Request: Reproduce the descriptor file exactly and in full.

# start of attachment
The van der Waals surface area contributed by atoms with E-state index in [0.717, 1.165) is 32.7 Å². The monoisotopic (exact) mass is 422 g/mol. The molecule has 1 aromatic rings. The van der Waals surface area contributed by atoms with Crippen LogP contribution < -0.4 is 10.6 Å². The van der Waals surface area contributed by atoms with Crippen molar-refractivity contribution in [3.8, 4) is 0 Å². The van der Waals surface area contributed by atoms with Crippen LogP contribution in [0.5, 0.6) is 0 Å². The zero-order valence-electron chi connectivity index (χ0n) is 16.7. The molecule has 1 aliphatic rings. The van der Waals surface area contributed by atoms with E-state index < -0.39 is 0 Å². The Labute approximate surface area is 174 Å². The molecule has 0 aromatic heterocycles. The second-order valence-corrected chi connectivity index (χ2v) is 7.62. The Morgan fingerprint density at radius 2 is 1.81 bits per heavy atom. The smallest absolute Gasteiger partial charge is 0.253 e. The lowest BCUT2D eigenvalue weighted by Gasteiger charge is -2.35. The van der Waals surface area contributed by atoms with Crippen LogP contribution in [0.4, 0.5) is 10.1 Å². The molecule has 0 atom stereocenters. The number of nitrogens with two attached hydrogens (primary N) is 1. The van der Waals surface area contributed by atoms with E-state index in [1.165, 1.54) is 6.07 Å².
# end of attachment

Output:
The van der Waals surface area contributed by atoms with E-state index in [0.717, 1.165) is 32.7 Å². The monoisotopic (exact) mass is 422 g/mol. The molecule has 1 aromatic rings. The van der Waals surface area contributed by atoms with Crippen LogP contribution < -0.4 is 10.6 Å². The van der Waals surface area contributed by atoms with Crippen molar-refractivity contribution in [3.8, 4) is 0 Å². The van der Waals surface area contributed by atoms with Crippen LogP contribution in [0.5, 0.6) is 0 Å². The zero-order valence-electron chi connectivity index (χ0n) is 16.7. The molecule has 1 aliphatic rings. The van der Waals surface area contributed by atoms with E-state index < -0.39 is 0 Å². The Labute approximate surface area is 174 Å². The molecule has 0 aromatic heterocycles. The second-order valence-corrected chi connectivity index (χ2v) is 7.62. The Morgan fingerprint density at radius 2 is 1.81 bits per heavy atom. The smallest absolute Gasteiger partial charge is 0.253 e. The lowest BCUT2D eigenvalue weighted by Gasteiger charge is -2.35. The van der Waals surface area contributed by atoms with Crippen LogP contribution in [0.4, 0.5) is 10.1 Å². The molecule has 0 atom stereocenters. The number of nitrogens with two attached hydrogens (primary N) is 1. The van der Waals surface area contributed by atoms with E-state index in [1.165, 1.54) is 6.07 Å².